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  • Deputy Chairmen’s View

    Prof Eric Yim

     

    Prof Eric Yim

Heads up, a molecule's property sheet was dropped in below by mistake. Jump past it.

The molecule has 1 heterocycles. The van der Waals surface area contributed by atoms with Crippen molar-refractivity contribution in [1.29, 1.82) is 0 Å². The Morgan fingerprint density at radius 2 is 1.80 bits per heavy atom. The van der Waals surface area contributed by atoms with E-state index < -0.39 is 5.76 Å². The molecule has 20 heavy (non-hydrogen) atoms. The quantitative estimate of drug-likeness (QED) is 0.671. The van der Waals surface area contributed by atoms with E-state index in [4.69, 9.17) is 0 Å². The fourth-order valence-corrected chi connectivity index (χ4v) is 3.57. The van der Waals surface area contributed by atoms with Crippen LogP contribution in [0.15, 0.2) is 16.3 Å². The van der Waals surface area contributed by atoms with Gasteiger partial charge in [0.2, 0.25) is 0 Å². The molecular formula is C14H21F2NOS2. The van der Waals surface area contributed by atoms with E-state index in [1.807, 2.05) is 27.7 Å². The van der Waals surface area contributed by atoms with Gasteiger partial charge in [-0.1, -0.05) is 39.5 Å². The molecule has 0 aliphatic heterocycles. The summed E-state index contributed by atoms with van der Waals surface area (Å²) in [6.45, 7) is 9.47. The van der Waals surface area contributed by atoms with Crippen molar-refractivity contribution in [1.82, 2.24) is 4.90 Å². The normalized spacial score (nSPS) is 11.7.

Think Asia, Think Hong Kong, the flagship campaign under Hong Kong Trade and Development Council (HKTDC) for the promotion of Hong Kong as the springboard for foreign investments tapping into Mainland China and other Asian markets, was held in London in late September. This year, the event was powered by some 60 UK organisations, attracted over 2,100 government and business leaders from the UK, Hong Kong and Mainland China. Apart from 220-plus business matching sessions and a series of exchange opportunities, the spotlight was on 50 reputable leaders delivering their speeches and insights, including HKSAR Chief Executive Carrie Lam and Minister of State for Trade Policy and Minister for London Greg Hands. In view of its special ties with the UK, Hong Kong has always been UK enterprises’ top choice to enter the Asian markets. Evidently, since the first Think Asia, Think Hong Kong was held in 2010, UK’s investment in Hong Kong has doubled to over HK$250 billion as of 2015. Such number is destined to significantly increase as the Belt and Road Initiative gradually unfolds. I urge members to analyse how the Belt and Road Initiative would benefit their operations and timely adjust their business strategies so as to capture the opportunities within. HKTDC has laid out a series of promotional events in the UK and Hong Kong until early next year. For details please visit http://www.thinkasiathinkhk.com/2017/.